Since I started teaching, drawing is one area of art that I find many students wish to improve in but are unsure how. Borrowing from a research model called Hattie and Timperley’s Effective Feedback model, this tool comprises an activity and discussion surrounding a set of art rubrics, followed by a self-assessment component. Students work in groups to first observe a series of images, then sort and match them to the criteria and descriptors in the given rubrics.
For instance, students look at a hand drawing and may decide that it has good tonal quality, which is one of the key aspects of drawing and painting. If the drawing possesses a range of dark, mid, and light tones, the colour contrast further adds to the realism of the picture. Students then peg this drawing to a higher score within the rubric and discuss why they did so. We learnt to use words such as “proportion” and “rendering (appearance of a 3D effect)” for a common basis of understanding.
As a result, they can appraise their strengths, and areas for improvement in their own work. The tool also helps me see what my students aim to achieve, and I can consider what elements to include or tweak in my subsequent lessons in helping them to work towards their goals.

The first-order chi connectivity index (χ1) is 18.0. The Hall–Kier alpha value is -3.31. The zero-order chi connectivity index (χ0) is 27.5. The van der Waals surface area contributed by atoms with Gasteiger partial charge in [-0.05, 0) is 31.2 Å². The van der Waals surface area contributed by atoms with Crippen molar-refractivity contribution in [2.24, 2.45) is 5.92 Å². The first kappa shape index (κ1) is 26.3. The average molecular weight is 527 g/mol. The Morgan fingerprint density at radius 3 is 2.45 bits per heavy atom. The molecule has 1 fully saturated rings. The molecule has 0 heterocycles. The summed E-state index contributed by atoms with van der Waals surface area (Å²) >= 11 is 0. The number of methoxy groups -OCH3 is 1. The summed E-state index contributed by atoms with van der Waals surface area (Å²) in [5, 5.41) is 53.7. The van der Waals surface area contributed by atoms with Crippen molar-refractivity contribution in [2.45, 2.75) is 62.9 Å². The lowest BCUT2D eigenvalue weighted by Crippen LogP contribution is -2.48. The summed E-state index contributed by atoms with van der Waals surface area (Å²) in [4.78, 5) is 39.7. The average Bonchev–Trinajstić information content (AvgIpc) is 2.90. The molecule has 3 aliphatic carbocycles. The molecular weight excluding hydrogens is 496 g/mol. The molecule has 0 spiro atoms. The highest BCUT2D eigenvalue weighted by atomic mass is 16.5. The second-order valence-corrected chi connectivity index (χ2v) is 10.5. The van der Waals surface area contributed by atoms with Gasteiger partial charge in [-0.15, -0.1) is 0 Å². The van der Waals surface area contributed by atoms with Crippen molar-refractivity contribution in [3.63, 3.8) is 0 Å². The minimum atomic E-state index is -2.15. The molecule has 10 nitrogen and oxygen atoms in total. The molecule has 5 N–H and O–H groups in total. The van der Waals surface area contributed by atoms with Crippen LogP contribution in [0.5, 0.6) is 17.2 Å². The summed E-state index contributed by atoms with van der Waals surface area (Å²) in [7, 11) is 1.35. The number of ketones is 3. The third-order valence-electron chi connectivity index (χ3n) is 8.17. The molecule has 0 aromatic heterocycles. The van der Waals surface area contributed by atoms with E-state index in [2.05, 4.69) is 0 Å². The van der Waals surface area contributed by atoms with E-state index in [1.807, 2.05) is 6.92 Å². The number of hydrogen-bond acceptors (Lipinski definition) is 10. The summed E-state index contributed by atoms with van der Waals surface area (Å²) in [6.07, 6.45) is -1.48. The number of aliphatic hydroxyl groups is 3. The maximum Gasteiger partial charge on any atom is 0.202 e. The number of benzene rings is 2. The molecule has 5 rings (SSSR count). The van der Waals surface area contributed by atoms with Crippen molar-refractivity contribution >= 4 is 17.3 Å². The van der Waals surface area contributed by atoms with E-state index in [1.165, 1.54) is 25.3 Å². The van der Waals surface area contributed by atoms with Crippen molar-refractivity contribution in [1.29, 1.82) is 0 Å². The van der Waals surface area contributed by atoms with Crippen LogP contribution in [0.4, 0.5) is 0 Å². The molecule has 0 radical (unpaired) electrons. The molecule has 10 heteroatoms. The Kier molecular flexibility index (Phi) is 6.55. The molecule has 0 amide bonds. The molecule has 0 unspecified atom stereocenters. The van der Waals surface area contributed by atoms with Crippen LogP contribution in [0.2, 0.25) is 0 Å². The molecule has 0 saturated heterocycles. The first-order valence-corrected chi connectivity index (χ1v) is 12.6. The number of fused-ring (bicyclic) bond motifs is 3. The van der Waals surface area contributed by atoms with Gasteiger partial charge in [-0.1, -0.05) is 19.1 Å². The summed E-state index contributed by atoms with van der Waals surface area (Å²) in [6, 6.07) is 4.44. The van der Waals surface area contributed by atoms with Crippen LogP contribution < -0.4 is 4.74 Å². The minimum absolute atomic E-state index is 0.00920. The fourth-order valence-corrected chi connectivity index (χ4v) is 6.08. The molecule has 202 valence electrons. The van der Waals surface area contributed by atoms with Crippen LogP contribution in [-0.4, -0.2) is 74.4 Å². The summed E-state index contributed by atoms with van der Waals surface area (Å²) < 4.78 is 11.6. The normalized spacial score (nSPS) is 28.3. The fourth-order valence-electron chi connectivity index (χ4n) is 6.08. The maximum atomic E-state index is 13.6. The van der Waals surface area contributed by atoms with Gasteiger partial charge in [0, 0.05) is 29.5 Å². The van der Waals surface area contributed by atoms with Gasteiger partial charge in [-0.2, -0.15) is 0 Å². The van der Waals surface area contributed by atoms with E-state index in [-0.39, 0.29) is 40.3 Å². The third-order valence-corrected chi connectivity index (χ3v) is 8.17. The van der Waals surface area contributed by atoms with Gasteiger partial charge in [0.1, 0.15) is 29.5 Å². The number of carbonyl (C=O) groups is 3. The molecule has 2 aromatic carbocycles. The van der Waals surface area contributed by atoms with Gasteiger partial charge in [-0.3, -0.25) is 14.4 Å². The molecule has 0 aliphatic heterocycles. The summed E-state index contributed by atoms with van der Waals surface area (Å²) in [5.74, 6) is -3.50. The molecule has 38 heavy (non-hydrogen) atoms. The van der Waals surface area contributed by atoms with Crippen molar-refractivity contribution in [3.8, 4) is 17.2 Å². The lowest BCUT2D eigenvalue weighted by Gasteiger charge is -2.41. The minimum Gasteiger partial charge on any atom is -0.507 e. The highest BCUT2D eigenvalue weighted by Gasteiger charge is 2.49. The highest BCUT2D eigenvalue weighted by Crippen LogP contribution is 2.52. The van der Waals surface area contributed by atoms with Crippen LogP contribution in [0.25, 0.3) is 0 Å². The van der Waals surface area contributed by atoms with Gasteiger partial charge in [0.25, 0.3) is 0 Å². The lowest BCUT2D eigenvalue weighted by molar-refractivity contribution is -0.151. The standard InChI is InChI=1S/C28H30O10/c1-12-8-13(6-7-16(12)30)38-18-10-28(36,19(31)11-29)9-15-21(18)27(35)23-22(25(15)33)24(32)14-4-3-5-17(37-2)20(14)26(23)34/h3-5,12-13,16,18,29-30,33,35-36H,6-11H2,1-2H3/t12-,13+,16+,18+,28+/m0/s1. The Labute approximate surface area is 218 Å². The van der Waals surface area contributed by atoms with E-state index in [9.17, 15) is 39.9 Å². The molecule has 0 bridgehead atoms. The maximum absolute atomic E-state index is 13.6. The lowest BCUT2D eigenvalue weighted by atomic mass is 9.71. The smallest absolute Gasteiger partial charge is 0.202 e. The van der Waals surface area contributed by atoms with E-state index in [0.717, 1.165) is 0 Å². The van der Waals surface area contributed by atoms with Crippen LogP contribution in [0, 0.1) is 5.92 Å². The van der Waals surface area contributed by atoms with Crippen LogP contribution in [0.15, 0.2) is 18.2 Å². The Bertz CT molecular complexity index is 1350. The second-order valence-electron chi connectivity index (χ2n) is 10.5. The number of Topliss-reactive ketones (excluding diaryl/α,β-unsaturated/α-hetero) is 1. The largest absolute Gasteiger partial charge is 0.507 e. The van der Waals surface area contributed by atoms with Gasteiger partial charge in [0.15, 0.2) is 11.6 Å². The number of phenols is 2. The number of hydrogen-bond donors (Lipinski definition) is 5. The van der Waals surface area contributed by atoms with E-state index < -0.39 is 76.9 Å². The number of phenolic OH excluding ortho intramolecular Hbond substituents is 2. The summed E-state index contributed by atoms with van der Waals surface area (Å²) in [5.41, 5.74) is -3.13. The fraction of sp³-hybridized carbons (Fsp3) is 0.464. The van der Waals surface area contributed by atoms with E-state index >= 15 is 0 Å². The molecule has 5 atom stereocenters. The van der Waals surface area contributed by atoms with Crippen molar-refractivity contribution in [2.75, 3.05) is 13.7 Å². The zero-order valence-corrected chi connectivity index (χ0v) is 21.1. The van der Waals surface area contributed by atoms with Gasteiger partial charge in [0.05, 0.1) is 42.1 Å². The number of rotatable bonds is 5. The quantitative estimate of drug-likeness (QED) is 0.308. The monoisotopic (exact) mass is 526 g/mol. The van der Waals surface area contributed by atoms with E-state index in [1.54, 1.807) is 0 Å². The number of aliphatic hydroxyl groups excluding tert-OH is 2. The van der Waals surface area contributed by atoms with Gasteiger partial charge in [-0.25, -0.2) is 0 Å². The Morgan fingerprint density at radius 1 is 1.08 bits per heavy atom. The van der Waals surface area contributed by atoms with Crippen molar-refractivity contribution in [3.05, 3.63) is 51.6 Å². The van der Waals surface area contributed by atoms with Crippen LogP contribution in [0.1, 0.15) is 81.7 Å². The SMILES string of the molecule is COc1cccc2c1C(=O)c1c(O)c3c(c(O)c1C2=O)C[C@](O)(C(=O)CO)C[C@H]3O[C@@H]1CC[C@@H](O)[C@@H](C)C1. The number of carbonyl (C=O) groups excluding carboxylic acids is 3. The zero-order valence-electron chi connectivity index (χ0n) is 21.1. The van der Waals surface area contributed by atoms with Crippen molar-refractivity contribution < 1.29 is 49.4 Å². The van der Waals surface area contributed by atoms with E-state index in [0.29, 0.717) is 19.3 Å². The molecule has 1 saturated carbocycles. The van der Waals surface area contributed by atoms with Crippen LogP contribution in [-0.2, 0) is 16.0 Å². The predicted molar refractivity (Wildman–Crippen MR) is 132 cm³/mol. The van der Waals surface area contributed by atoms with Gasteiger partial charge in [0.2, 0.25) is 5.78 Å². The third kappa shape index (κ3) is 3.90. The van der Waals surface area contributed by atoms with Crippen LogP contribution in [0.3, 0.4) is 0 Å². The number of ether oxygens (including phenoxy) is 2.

Using this tool, one student saw a marked improvement in her hand drawings. She paid closer attention to the accuracy of her drawing proportions, and did away with sketching outlines, both of which would give her a higher score based on the rubric. After ten months, she made a jump from an ‘overall borderline’ score within the rubric to the ‘good’ range. I could see the delight and increased confidence in her as she shared with me her reflections and progress.
Which school project or initiative are you especially proud of?
Off we went to Gardens by the Bay!
During this trip, they were given opportunities to share their interests and lead in their areas of strength. One student was interested in photography, and enthusiastically prepared a demo showcasing his works and tips on taking shots at the venue! He also designed a photo challenge in which the students had to apply the tips taught.
Students shared that they were grateful for these activities planned for them, and it was a meaningful experience to both learn new things and bond with their peers. “The learning journey definitely opened my eyes to the beauty the world had to offer” – this was a reflection from one of my students and is precisely why I strongly believe in the provision of opportunities to learn, grow and shine.
Furthering this mission were other student-led segments that I introduced to the Refresh Programme, such as art jamming, Korean language learning, coding, and an appreciation for Wushu and cultural practices. With opportunities come learning, evident in the way my student reflected that they “learned during art jamming that what we planned will not always go smoothly and we have to improvise and come up with solutions on the spot”. I believe their confidence and positivity grew each time they found solutions and overcame hurdles.
Outdoor sketching with iPads